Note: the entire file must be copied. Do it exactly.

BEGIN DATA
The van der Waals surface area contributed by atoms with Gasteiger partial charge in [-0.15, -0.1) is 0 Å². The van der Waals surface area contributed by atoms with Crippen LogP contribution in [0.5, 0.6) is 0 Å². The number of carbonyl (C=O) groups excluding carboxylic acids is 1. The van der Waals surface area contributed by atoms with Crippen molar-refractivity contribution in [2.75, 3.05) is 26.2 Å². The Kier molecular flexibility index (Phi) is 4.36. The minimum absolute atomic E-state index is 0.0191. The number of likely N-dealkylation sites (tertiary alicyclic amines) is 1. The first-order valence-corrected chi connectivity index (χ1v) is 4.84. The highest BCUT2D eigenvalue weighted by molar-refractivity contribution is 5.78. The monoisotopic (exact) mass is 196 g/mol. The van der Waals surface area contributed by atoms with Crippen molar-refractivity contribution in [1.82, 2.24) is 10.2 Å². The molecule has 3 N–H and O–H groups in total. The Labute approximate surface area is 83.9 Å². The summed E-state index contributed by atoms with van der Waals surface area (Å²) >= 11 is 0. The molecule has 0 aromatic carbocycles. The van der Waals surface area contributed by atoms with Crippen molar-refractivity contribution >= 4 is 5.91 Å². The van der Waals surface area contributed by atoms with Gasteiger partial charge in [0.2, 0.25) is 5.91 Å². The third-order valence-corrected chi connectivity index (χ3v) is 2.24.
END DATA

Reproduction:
The van der Waals surface area contributed by atoms with Gasteiger partial charge in [-0.15, -0.1) is 0 Å². The van der Waals surface area contributed by atoms with Crippen LogP contribution in [0.5, 0.6) is 0 Å². The number of carbonyl (C=O) groups excluding carboxylic acids is 1. The van der Waals surface area contributed by atoms with Crippen molar-refractivity contribution in [2.75, 3.05) is 26.2 Å². The Kier molecular flexibility index (Phi) is 4.36. The minimum absolute atomic E-state index is 0.0191. The number of likely N-dealkylation sites (tertiary alicyclic amines) is 1. The first-order valence-corrected chi connectivity index (χ1v) is 4.84. The highest BCUT2D eigenvalue weighted by molar-refractivity contribution is 5.78. The monoisotopic (exact) mass is 196 g/mol. The van der Waals surface area contributed by atoms with Crippen molar-refractivity contribution in [1.82, 2.24) is 10.2 Å². The molecule has 3 N–H and O–H groups in total. The Labute approximate surface area is 83.9 Å². The summed E-state index contributed by atoms with van der Waals surface area (Å²) >= 11 is 0. The molecule has 0 aromatic carbocycles. The van der Waals surface area contributed by atoms with Crippen molar-refractivity contribution >= 4 is 5.91 Å². The van der Waals surface area contributed by atoms with Gasteiger partial charge in [0.2, 0.25) is 5.91 Å². The third-order valence-corrected chi connectivity index (χ3v) is 2.24.